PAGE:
Growing up, my mother was my superhero. She made everything look easy and offered advice along the way so that I could get things right from the get. She worked 8, sometimes more, hours on her feet at a hotel as a housekeeper, came home to cook and clean and tended to the house as if she didn’t know what being tired was. Her main priority though was to keep me and my siblings safe and to minimize her anxiety.
“No te vayas de tu casa con dos medias disparejas”, she told me one day when I lazily put on two mismatched socks, not giving it a second thought.
“Porque no?” I responded, not understanding the importance.
“Ay y si te pones mala y te tienen que llevar al hospital? Tu quieres que te vean con dos medias disparejas?” And so I grew up thinking wearing two mismatched socks was an act of rebellion.
In my family, it was a known secret that the men were able to do whatever they wanted, especially my dad, because “that’s just the way things were” and “los hombres no se pueden embarazar”, so trying to have a social life was made hard under my mother’s strict, watchful eye. I had more of an outgoing personality than my sister who was older than me and who relished staying home and I wanted nothing more as a teenager than to be “en el medio” as my mom would say. Going to parties, to clubs, to any afterschool activity where I could hang out with my friends and dance was my scene. When I started going to the “grown people” clubs (aka not teen bashes at Jimmy’s Bronx Café anymore), my mother would let me go on one condition, I was to leave by midnight as if I were some modern-day Cinderella. But to me, this little bit of freedom felt like the leash I was constantly being held back with got extended for a bit. “Mira, oyeme bien. Te voy a dejar ir pero a las media noche tu vas a estar en el tren ya, me entendiste? Te voy a llamar a las 11:45 para que comienzes a salir.” Always a woman of her word, she would blow up my Nokia cellphone at exactly 11:45 and then again at 11:50 and then again at 11:55 and then at 12 to make sure I had really left. Her sole purpose for being this way was to allow me to “sacar la energia” that I had but also get home at a reasonable hour as she wouldn’t sleep unless everyone was home, in their beds, the door locked and secure.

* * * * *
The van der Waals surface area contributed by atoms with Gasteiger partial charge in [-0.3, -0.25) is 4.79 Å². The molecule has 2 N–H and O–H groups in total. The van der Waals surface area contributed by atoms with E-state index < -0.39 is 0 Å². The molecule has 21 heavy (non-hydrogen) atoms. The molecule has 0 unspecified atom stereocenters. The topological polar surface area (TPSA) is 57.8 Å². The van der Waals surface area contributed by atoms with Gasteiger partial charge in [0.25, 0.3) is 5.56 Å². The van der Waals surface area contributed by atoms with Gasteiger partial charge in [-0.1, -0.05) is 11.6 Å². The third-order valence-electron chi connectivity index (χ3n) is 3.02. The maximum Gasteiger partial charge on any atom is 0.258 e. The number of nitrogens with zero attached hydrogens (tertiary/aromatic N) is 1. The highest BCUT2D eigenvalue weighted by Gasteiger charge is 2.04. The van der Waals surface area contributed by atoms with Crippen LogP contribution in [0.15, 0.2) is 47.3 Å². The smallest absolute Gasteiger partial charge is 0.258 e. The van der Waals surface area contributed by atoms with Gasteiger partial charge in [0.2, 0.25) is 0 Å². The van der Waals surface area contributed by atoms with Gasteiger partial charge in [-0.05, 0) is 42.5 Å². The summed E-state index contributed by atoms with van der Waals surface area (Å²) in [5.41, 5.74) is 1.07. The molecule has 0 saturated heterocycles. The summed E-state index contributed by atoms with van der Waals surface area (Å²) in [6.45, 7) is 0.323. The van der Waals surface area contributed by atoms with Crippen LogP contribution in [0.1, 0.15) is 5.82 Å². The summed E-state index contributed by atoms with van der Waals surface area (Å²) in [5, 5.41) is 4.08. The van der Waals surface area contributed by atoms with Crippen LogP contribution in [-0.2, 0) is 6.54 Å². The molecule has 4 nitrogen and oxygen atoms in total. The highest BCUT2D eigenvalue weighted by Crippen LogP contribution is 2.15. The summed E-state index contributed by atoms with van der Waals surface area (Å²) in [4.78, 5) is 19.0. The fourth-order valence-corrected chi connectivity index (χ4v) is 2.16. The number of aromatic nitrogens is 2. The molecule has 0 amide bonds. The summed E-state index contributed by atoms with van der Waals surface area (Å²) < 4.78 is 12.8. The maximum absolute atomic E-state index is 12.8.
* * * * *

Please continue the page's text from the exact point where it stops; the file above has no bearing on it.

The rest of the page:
Although she catered to everyone, being a Dominican woman and all, having been raised in old-school DR with the old school mentality that women were the caregivers no matter what oppression they were put under, she had a rough edge to her. Not having mastered English despite being in the country for over 30 years, when she was accused of breaking a little glass doll at the 99 cents store one day, she yelled back at the store clerk (who also did not have a master handle of the English language), “Ju saw me do eet? Eh? Ju can show me on da camera? I make question to ju?!” After that incident she told me, “no te dejes cojer de pendeja en ninguna situacion, y no te quedes callada cuando tratan de hacerte daño .”
Being an adult now, my mother is still my superhero. She has taught me that like it or not, appearances matter, make sure you have clean, matched socks on at all times because you will not be admitted to the hospital otherwise (just kidding), and always, always stick up for yourself and get home at an early hour, because mothers’ worry and there are some crazy people out there.
Liana Rivas is a born and raised New Yorker, living in the same building in Inwood all of her life. Her parents migrated from Santiago, D.R. to Inwood in the 70’s and have been learning to adapt to American city life ever since. Liana has a BA in Creative Writing from City College and is an avid novel reader. She is happily married and is a dog-mom to a sassy, 3-year-old chihuahua mix.